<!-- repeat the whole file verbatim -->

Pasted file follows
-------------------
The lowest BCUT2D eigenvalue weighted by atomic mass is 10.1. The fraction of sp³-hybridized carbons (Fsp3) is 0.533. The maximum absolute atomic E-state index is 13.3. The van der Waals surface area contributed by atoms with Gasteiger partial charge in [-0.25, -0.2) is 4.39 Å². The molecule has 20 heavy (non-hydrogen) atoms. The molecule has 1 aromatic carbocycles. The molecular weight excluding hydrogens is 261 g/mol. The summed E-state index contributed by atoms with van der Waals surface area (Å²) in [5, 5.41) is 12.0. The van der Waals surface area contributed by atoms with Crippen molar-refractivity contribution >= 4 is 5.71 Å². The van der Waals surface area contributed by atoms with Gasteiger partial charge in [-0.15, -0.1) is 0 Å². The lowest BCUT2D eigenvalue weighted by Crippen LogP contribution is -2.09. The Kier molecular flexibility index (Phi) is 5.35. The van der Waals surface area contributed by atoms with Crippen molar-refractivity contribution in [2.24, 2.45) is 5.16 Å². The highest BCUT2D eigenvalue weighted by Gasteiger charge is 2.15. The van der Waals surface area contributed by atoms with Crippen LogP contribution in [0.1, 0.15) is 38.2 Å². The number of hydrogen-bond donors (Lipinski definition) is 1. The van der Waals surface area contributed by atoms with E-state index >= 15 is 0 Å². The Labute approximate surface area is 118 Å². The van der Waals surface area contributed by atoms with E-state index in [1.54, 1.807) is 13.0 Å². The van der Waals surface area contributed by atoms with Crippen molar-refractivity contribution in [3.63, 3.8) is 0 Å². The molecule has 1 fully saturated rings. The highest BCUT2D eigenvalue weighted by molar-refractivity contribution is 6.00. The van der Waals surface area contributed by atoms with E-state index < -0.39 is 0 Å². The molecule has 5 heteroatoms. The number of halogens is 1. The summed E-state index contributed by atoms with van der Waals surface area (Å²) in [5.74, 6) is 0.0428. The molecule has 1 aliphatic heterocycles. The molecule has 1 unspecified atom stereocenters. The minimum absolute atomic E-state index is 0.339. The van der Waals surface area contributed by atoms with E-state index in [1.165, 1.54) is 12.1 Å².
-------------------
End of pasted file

The lowest BCUT2D eigenvalue weighted by atomic mass is 10.1. The fraction of sp³-hybridized carbons (Fsp3) is 0.533. The maximum absolute atomic E-state index is 13.3. The van der Waals surface area contributed by atoms with Gasteiger partial charge in [-0.25, -0.2) is 4.39 Å². The molecule has 20 heavy (non-hydrogen) atoms. The molecule has 1 aromatic carbocycles. The molecular weight excluding hydrogens is 261 g/mol. The summed E-state index contributed by atoms with van der Waals surface area (Å²) in [5, 5.41) is 12.0. The van der Waals surface area contributed by atoms with Crippen molar-refractivity contribution >= 4 is 5.71 Å². The van der Waals surface area contributed by atoms with Gasteiger partial charge in [-0.15, -0.1) is 0 Å². The lowest BCUT2D eigenvalue weighted by Crippen LogP contribution is -2.09. The Kier molecular flexibility index (Phi) is 5.35. The van der Waals surface area contributed by atoms with Crippen molar-refractivity contribution in [2.24, 2.45) is 5.16 Å². The highest BCUT2D eigenvalue weighted by Gasteiger charge is 2.15. The van der Waals surface area contributed by atoms with Crippen LogP contribution in [0.1, 0.15) is 38.2 Å². The number of hydrogen-bond donors (Lipinski definition) is 1. The van der Waals surface area contributed by atoms with E-state index >= 15 is 0 Å². The Labute approximate surface area is 118 Å². The van der Waals surface area contributed by atoms with E-state index in [1.54, 1.807) is 13.0 Å². The van der Waals surface area contributed by atoms with Crippen molar-refractivity contribution in [3.63, 3.8) is 0 Å². The molecule has 1 fully saturated rings. The highest BCUT2D eigenvalue weighted by molar-refractivity contribution is 6.00. The van der Waals surface area contributed by atoms with E-state index < -0.39 is 0 Å². The molecule has 5 heteroatoms. The number of halogens is 1. The summed E-state index contributed by atoms with van der Waals surface area (Å²) in [5.74, 6) is 0.0428. The molecule has 1 aliphatic heterocycles. The molecule has 1 unspecified atom stereocenters. The minimum absolute atomic E-state index is 0.339. The van der Waals surface area contributed by atoms with E-state index in [1.165, 1.54) is 12.1 Å².